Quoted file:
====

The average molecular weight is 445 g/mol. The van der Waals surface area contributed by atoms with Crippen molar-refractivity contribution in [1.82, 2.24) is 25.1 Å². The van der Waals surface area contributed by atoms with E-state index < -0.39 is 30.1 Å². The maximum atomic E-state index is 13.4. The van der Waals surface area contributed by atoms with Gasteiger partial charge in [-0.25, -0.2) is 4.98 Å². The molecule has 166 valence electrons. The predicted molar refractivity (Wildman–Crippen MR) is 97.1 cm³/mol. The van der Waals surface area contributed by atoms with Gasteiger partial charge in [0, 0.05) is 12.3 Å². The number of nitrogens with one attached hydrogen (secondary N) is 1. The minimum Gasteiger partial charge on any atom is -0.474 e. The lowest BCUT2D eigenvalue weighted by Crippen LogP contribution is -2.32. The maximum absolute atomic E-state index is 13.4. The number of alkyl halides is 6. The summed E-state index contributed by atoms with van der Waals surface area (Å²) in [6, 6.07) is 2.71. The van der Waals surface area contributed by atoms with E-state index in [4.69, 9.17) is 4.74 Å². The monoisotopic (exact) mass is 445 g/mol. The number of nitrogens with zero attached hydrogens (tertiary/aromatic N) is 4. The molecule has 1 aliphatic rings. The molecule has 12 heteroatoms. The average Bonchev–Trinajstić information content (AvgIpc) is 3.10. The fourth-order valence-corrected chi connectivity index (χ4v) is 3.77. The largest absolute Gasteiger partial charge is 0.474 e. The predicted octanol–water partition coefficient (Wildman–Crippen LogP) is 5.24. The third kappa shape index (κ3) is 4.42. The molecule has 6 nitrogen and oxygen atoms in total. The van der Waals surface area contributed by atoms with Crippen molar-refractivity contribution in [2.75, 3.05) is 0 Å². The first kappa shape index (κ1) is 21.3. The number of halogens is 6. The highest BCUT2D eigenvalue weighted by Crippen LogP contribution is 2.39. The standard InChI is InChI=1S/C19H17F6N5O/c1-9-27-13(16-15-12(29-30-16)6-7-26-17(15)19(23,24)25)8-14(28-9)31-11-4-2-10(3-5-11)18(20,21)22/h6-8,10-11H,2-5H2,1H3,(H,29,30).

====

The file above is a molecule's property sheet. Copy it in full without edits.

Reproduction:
The average molecular weight is 445 g/mol. The van der Waals surface area contributed by atoms with Crippen molar-refractivity contribution in [1.82, 2.24) is 25.1 Å². The van der Waals surface area contributed by atoms with E-state index < -0.39 is 30.1 Å². The maximum atomic E-state index is 13.4. The van der Waals surface area contributed by atoms with Gasteiger partial charge in [-0.25, -0.2) is 4.98 Å². The molecule has 166 valence electrons. The predicted molar refractivity (Wildman–Crippen MR) is 97.1 cm³/mol. The van der Waals surface area contributed by atoms with Gasteiger partial charge in [0, 0.05) is 12.3 Å². The number of nitrogens with one attached hydrogen (secondary N) is 1. The minimum Gasteiger partial charge on any atom is -0.474 e. The lowest BCUT2D eigenvalue weighted by Crippen LogP contribution is -2.32. The maximum absolute atomic E-state index is 13.4. The number of alkyl halides is 6. The summed E-state index contributed by atoms with van der Waals surface area (Å²) in [6, 6.07) is 2.71. The van der Waals surface area contributed by atoms with E-state index in [4.69, 9.17) is 4.74 Å². The monoisotopic (exact) mass is 445 g/mol. The number of nitrogens with zero attached hydrogens (tertiary/aromatic N) is 4. The molecule has 1 aliphatic rings. The molecule has 12 heteroatoms. The average Bonchev–Trinajstić information content (AvgIpc) is 3.10. The fourth-order valence-corrected chi connectivity index (χ4v) is 3.77. The largest absolute Gasteiger partial charge is 0.474 e. The predicted octanol–water partition coefficient (Wildman–Crippen LogP) is 5.24. The third kappa shape index (κ3) is 4.42. The molecule has 6 nitrogen and oxygen atoms in total. The van der Waals surface area contributed by atoms with Crippen molar-refractivity contribution in [2.75, 3.05) is 0 Å². The first kappa shape index (κ1) is 21.3. The number of halogens is 6. The highest BCUT2D eigenvalue weighted by Crippen LogP contribution is 2.39. The standard InChI is InChI=1S/C19H17F6N5O/c1-9-27-13(16-15-12(29-30-16)6-7-26-17(15)19(23,24)25)8-14(28-9)31-11-4-2-10(3-5-11)18(20,21)22/h6-8,10-11H,2-5H2,1H3,(H,29,30).